Have you ever had trouble making up your mind? I have. Leaving the personal life decisions out of it (should we make this relationship work or move on?), I’m thinking back on my education and career decisions. Which college do I want to apply early to? (Penn versus Brown.) What do I want to be when I grow up? (Scientist/Health care provider versus Politician/Economist.) Should I transfer colleges? (A fairly confident ‘Yes.’) Where do I hope to transfer to? (Wesleyan versus Brown.) What do I want to be when I grow up? (Physician versus Physician Assistant)? Where do I want to go to medical school? (OHSU—a no brainer.) Where do I want to do a post-bacc master’s program? (Loyola University Chicago versus Georgetown.) What do I want to be when I grow up? (Family Medicine Physician versus General Surgeon.) And now, where do I want to go for residency? Of course, there is uncertainty in clinical decision-making too, but Atul Gawande tells a much better story than I do.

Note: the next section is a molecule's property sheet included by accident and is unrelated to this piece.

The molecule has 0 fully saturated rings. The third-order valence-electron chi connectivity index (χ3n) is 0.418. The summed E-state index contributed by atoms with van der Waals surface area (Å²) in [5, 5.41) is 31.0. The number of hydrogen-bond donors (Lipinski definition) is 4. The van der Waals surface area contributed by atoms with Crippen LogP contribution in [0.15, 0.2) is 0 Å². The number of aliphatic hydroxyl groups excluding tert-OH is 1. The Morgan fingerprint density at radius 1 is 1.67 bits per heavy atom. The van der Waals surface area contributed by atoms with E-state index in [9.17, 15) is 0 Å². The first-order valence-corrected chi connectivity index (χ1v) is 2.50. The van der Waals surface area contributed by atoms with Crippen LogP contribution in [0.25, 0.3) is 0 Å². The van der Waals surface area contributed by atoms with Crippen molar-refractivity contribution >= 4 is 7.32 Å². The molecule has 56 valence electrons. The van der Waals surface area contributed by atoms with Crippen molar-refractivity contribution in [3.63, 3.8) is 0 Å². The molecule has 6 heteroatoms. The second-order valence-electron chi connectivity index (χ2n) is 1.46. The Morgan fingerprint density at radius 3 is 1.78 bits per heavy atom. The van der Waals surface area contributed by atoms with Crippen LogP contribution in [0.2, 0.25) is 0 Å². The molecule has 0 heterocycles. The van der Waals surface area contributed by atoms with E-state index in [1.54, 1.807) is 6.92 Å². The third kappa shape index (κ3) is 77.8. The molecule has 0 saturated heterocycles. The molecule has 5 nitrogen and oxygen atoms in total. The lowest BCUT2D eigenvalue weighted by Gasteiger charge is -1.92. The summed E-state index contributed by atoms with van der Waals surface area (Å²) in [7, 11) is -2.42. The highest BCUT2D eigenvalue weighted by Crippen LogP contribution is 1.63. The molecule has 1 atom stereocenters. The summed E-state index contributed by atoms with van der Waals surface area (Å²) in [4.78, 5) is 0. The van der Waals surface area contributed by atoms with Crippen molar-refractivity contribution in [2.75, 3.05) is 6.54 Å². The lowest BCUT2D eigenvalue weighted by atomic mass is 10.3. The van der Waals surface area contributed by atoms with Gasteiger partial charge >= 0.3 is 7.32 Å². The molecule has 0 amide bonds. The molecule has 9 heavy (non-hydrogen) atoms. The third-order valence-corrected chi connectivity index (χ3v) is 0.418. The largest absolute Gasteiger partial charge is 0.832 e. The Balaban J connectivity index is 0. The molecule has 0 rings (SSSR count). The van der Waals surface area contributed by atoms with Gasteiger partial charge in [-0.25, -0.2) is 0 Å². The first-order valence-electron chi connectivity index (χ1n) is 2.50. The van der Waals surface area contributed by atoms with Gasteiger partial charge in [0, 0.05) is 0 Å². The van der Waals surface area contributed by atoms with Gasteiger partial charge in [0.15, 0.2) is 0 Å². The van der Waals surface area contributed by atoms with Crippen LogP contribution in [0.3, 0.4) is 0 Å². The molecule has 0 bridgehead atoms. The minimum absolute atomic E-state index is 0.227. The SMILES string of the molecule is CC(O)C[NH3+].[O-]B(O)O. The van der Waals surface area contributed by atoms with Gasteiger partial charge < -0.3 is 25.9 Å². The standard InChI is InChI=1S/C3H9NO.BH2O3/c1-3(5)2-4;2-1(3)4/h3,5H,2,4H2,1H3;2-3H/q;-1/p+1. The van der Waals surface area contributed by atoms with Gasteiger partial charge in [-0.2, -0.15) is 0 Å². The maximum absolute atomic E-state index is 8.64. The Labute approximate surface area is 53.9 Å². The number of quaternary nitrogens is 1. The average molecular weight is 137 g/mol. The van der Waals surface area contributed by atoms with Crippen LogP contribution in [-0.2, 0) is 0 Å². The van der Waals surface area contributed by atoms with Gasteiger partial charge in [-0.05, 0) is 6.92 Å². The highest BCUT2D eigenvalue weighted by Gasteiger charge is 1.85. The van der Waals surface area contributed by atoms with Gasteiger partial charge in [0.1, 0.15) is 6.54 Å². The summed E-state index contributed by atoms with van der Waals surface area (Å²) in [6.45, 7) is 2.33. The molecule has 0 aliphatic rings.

Forget U.S. News. Look at their evaluation metrics: are they measuring what’s important to me? Not really. So define what’s important to me, how important it is to me, and add it up. If I don’t like my list, or who’s on top (that’s the gut feeling coming in), I ask myself what I don’t like about it, adjust my priorities accordingly, and add things up again. It’s worked every time.
I didn’t need to be at the medical school with the most NIH dollars in oncology research—I was pretty sure I wasn’t going to be an oncologist. I wanted one in a great community (Portland), with great people (Oregonians), an active, reform-minded legislature (Salem), strong primary care (OHSU), and early clinical exposure (OHSU). I was lucky enough to to get accepted. What did I find here? All of the above, plus (and they don’t tell you this on the website) amazing physician mentors, leading healthcare reform efforts at the university, academy, and state levels, and impressively accomplished classmates and colleagues.
The bottom line: go with your gut. What do you really want?